Primary School Gymnastics


Olympic standard: Preparation for Tokyo 2020

In autumn Believe and Achieve Sports schools began preparing for the 2020 Olympic games in Tokyo, well Gymnastics as the lessons plans titled but still aspirations were high

Both Key stage 1 and 2 started their gymnastics adventure with a group discussion of what comes to mind when they think about gymnastics? What makes a good gymnast? Had any of them had experience in gymnastics? And what they were most excited about learning, most of course wanted the mats and to start rolling.

Early years began by self-exploring what the children could do with their bodies, we looked at making shapes i.e. letters, utilizing space and what balancing is.

After a couple more weeks of varied movements, looking at balance, how animals move and covering just about every inch of space in the sports hall they needed a fresh challenge.

Mats were a recurring theme in our lessons now, with the children being more than comfortable on how to handle and use them. So I challenged them to jumping, its technique the varieties and when we can use it in a routine. Of course much like their personalities they began bouncing around very quickly.

Shortly after learning our jumping, we learnt rolling which to me and you seem simple but to the children it’s another big hurdle to climb over. Once I had demonstrated the safe way to perform rolls, I allowed the children to partner up and they began creating all kinds of different rolls.

Our young Olympians were eager to put all their moves together and finally perform routines and by the end of the term had not only developed new moves but also the confidence to perform in front of an audience.

Despite the age and ability range in Key stage 2 we all started at the same point. Of course some of these years had experienced gymnastics before and some in the older years even studied gymnastics as an extracurricular activity so used this as a positive and delegate rolls with the experienced pupils helping the younger ones.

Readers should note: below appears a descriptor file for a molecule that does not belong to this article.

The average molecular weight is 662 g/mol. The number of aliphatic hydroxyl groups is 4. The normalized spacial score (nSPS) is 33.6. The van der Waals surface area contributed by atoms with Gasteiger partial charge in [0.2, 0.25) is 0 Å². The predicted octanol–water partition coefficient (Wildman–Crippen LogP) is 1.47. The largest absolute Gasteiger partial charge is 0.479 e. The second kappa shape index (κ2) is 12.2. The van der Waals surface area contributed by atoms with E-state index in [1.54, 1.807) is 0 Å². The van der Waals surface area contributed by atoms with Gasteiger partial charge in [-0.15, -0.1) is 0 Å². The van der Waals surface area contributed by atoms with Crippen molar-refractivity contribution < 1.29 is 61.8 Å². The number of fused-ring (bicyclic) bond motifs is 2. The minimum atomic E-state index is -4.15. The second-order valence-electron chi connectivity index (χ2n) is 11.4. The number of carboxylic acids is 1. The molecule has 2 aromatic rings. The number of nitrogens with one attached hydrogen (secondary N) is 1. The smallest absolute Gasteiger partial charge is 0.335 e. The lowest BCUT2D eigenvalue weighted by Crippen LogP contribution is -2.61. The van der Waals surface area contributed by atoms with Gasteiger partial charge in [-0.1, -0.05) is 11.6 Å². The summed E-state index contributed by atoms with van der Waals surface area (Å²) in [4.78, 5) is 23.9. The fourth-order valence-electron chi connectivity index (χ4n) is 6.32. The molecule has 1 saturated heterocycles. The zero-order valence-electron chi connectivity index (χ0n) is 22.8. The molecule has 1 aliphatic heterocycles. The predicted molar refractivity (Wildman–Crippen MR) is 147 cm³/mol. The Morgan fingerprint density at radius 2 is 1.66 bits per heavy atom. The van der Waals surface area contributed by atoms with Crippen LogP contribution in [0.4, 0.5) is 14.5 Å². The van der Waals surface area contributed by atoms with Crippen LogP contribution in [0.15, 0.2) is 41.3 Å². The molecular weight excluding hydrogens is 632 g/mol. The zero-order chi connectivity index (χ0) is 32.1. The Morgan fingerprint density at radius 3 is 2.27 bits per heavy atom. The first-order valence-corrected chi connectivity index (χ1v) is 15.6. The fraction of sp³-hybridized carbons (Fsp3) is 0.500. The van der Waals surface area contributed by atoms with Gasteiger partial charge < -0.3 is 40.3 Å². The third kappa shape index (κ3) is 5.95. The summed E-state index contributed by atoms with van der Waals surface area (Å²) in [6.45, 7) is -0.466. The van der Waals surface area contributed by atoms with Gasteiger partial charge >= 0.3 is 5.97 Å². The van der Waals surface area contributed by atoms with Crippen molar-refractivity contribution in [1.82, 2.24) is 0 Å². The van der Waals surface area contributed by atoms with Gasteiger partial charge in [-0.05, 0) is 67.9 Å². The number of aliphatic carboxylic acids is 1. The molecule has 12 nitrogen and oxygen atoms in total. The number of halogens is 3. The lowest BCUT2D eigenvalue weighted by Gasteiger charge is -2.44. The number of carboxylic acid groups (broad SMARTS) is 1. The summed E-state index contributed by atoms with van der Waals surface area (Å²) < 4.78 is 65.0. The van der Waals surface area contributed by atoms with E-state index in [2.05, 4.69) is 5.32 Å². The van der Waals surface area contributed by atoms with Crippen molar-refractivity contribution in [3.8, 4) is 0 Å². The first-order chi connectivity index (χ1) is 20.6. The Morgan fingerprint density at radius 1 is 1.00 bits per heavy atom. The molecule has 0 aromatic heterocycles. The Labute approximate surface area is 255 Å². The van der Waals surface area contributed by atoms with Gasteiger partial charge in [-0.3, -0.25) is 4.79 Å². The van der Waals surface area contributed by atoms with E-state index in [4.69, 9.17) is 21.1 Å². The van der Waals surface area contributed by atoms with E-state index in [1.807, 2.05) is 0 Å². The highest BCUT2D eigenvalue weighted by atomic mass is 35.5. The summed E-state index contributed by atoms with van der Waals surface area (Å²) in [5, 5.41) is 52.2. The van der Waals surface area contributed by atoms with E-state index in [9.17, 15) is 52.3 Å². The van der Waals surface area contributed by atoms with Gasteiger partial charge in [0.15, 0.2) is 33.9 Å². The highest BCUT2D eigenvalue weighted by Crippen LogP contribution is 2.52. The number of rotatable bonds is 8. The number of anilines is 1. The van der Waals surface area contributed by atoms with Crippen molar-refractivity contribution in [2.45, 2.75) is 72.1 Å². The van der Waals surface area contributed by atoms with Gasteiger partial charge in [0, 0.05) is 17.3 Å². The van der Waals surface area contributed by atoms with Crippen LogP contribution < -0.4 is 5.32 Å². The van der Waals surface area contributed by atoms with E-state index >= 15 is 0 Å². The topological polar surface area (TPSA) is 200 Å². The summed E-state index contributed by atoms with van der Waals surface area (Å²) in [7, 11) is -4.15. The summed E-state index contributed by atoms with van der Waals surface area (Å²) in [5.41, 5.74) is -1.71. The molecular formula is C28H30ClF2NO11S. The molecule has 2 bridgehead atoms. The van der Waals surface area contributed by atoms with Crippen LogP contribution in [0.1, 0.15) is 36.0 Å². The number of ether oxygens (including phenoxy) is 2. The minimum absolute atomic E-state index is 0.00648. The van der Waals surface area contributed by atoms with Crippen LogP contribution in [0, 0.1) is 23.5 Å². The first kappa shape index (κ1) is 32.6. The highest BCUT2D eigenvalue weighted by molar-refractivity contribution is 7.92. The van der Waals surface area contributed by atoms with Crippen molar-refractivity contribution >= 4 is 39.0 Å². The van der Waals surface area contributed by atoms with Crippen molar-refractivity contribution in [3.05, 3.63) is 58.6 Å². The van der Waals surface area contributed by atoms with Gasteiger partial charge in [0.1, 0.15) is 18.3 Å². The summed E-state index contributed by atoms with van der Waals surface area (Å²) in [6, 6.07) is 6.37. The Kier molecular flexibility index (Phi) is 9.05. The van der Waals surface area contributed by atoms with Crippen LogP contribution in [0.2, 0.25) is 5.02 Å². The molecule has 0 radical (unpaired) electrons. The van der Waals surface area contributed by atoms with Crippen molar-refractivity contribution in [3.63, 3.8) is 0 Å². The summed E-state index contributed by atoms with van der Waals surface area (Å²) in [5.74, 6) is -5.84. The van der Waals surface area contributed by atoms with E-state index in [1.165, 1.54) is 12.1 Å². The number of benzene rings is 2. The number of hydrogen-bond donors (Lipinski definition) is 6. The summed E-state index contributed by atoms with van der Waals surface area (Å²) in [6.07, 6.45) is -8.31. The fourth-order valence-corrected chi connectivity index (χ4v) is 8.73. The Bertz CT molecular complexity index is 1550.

Levels of movements was the foundations for our building blocks, looking at high, medium and low level movement in both pairs and alone. Trying to discover new ways of movements not just everyday walking and running.

By weeks 3,4,5 the children had become tired with simple movements, so we spiced things up and began to look at more jumps, rolls, mounts and dismounts after all the children wanted more ingredients for their final showpiece.

In the final weeks we allowed the children more and more free time to explore in their groups different routines and what moves flowed well together, as copying someone at the front can become very tedious.

These were the lessons where I felt the children learnt the most, studying each other’s ideas and be allowed to judge and decide what their routines looked like good.

Constant creativity was the most refreshing part of gymnastics for me, to see the children think of dynamics gymnastics was fascinating, however I did struggle with the teaching of routines, trying to think what looked best and what should be the starting and finish because routines and gymnastics was so alien to me before teaching.

The only advice I would give somebody teaching gymnastics would be to get the mats as early as possible. This small 2 metre platform becomes a stage for the children; a place where they feel the part of a gymnast and if they start to feel the part they will comfortably start to look the part.

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